Only subpanel in detached buildings get connected to ground rods. Subpanels in the same building connect to the main panel ground/neutral bus.
 
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Old 01-25-08, 06:42 PM
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480, try explaining that so it makes some sense. All grounding systems must be bonded in any given building so it is the same grounding electrode system.

what ibpooks posted is correct
 
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Old 01-25-08, 11:53 PM
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Section 250.130(A) requires the equipment grounding conductor (EGC) be connected to the grounded service conductor (service neutral) and the grounding electrode conductor (GEC).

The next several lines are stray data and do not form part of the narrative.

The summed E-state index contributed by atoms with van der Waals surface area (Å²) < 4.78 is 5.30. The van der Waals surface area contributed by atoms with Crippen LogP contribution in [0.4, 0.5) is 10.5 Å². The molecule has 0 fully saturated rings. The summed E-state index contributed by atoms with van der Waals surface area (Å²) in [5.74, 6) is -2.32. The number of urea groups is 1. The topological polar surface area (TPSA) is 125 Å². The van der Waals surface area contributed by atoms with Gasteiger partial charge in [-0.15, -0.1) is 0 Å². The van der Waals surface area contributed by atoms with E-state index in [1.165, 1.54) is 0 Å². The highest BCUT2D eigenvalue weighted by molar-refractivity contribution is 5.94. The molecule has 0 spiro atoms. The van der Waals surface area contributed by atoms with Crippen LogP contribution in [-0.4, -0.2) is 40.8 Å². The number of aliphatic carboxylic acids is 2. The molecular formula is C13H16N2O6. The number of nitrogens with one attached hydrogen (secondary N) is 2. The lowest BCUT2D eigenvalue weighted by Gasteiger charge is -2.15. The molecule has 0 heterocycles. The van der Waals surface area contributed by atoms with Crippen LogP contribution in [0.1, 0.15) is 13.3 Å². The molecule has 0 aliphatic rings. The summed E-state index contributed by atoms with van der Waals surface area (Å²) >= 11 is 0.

This EGC is connected to the GEC, which is connected to the service neutral.
I donít see anything requiring the connection be made at a bus.
 
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Old 01-26-08, 04:46 AM
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it depends on how you want to read that section.

Section 250.130(A) requires the equipment grounding conductor (EGC) be connected to the grounded service conductor (service neutral) and the grounding electrode conductor (GEC).

It does not say that it can be connected to either and via the bond with the third conductor it is adequately bonded. It says specifically that the EGC is to be bonded to each of the other 2 conductors. The only place this can take place is in the service disconnect.


You apparenlty read that differently?

I can also tell you in actual practice that the inspectors in my area require it to be in the service disconnect as well.
 
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Old 01-26-08, 02:57 PM